The only impediment to these conclusions is Ford Motor Co., supra, 145 Cal. App. 3d 688. Its contrary holding rests on two pillars. First, unlike former Code of Civil Procedure section 581a (Stats. 1982, ch. 600), section [175 Cal. App. 3d 443] 5147 does not say that a general appearance within the statutory period is an exception. Second, an earlier version of the bill which was enacted as section 5147 contained such language but it was deleted by amendment. The Ford Motor Co. opinion infers from this a legislative policy to compel completion of service of process and filing of return thereon under section 5147 regardless of the defendant's general appearance within one year of commencement of the action. This reasoning is unpersuasive.
 The rule in Ford Motor Co. seeks support in the contrast between the language used in former section 581a and section 5147. It says: "It is a well recognized principle of statutory construction that when the Legislature has carefully employed a term in one place and has excluded it in another, it should not be implied where excluded. (Bott v. American Hydrocarbon Corporation (5th Cir. 1972) 458 F.2d 229, 233; City of Burbank v. General Electric Company (9th Cir. 1964) 329 F.2d 825, 832;2A Sands, Sutherland Stat. Const. (4th ed. 1973) Intrinsic Aids, § 47.38, p. 173.)" (Ford Motor Co., supra, 145 Cal.App.3d at pp. 691-692.) However, the authorities cited refer to the inference afforded when usage differs within a single enactment. In such a case the different usages come before the Legislature together. The strength of the inference that the discrepancy is significant largely depends upon this simultaneity. That different usages occur in statutes developed in separate enactments is of little significance per se.
 Ford Motor Co. also draws meaning from the amendment of Assembly Bill No. 1985 (1975-1976 Reg. Sess.) during its passage which it claims deleted from section 5147 a proviso that excepted a general appearance. The deletion of a provision from a bill is often judicially taken as a legislative policy choice. (See Ford Motor Co., supra, at p. 692; Sutherland, supra, § 48.18.) However, that is not always the case. "Adoption of an amendment is evidence that the legislature intends to change the provisions of the original bill." (Sutherland, supra, § 48.18, p. 341; fn. omitted.) But, "[a]n amendment may have been adopted only because it better expressed a provision already embodied in the original bill or because the provision in the original bill was unnecessary as unwritten law would produce the same result without it. Thus caution must be exercised in using the action of the legislature on proposed amendments as an interpretive aid." (Ibid; fns. omitted.)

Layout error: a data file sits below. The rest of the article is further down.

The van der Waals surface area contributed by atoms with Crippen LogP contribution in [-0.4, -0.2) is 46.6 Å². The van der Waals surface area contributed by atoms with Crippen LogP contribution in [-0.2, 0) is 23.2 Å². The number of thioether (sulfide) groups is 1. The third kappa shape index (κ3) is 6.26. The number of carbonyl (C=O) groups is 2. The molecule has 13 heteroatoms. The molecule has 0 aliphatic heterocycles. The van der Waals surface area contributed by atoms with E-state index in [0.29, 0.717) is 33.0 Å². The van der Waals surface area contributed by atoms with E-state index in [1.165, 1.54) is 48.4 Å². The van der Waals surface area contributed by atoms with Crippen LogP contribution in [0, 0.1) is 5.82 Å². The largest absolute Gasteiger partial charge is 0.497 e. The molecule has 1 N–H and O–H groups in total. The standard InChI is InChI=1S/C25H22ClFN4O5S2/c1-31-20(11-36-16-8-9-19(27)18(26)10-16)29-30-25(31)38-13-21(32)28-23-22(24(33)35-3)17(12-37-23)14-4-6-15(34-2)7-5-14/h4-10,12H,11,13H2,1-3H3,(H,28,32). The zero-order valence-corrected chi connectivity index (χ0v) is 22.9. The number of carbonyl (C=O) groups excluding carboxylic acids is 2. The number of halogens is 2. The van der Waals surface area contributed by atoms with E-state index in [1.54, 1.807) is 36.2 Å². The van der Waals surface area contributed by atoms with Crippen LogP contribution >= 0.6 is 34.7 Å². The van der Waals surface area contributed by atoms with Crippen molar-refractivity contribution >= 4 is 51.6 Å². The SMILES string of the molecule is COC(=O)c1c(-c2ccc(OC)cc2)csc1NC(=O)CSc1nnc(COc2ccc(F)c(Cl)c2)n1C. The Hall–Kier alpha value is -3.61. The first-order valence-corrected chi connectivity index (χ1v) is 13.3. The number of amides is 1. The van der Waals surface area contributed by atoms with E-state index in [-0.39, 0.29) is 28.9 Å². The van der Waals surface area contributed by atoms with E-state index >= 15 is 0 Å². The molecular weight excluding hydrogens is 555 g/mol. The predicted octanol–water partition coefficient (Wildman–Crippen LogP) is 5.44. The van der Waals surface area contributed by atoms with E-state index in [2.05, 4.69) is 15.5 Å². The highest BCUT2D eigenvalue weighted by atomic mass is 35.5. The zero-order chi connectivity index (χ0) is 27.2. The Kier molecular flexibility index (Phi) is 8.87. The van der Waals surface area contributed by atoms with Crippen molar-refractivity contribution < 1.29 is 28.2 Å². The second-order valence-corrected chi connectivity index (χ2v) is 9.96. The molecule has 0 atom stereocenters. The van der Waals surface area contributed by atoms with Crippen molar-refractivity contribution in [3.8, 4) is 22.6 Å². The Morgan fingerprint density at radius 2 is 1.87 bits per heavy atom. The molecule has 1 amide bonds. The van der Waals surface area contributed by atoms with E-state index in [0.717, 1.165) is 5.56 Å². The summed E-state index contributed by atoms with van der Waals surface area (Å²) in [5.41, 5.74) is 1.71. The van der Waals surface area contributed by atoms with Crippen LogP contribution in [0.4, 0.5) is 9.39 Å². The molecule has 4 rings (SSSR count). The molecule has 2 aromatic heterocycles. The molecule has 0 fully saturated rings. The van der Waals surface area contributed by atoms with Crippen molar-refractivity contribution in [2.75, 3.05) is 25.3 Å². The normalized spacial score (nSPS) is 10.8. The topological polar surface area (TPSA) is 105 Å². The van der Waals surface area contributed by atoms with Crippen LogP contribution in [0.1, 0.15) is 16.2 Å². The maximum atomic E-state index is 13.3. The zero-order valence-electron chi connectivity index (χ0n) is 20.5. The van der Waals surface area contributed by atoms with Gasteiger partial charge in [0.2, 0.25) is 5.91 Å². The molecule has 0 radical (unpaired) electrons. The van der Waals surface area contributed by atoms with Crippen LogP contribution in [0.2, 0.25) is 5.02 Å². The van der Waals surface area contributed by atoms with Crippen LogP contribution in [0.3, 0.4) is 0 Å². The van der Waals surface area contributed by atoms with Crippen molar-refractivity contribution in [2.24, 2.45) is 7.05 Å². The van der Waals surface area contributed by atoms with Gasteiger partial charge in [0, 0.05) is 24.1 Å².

The amendment of Assembly Bill No. 1985 upon which Ford Motor Co. relies is insufficient to support its holding. Section 5147 was preceded by former Revenue and Tax Code section 5138. (Stats. 1967, ch. 1236, § 2.) fn. 5 The text of section 5147 is identical to the second paragraph of its [175 Cal. App. 3d 444] predecessor. The amendment of the bill, upon which Ford Motor Co. relies, occurred in the Senate on February 4, 1976, included many changes. A major portion of the text was stricken. Several sections of the original bill, including the section containing the provision with a general appearance exception, were stricken. Among the many new provisions added was a section 5143 which became the present section 5147. In these circumstances we do not think that the change to language which did not explicitly except a general appearance reflects a policy choice. It is likely that the drafters returned to the existing statute as the source of text rather than to the stricken language.
The contextual foundation for a legislative policy choice to compel return of service notwithstanding a timely general appearance is weak. We will not obtain from these tea leaves a reading which would frustrate the policy objectives of section 5147. The City of Montague was not entitled to dismissal under section 5147.
The judgment of dismissal of the County of Inyo and any defendant cities therein is affirmed. With that exception, the judgment is reversed.
Puglia, P. J., and Sparks, J., concurred.
FN 5. The vehicle for this enactment was Senate Bill No. 1248, 1967 Regular Session. No mention of the effect of a general appearance occurred in the various versions of this bill.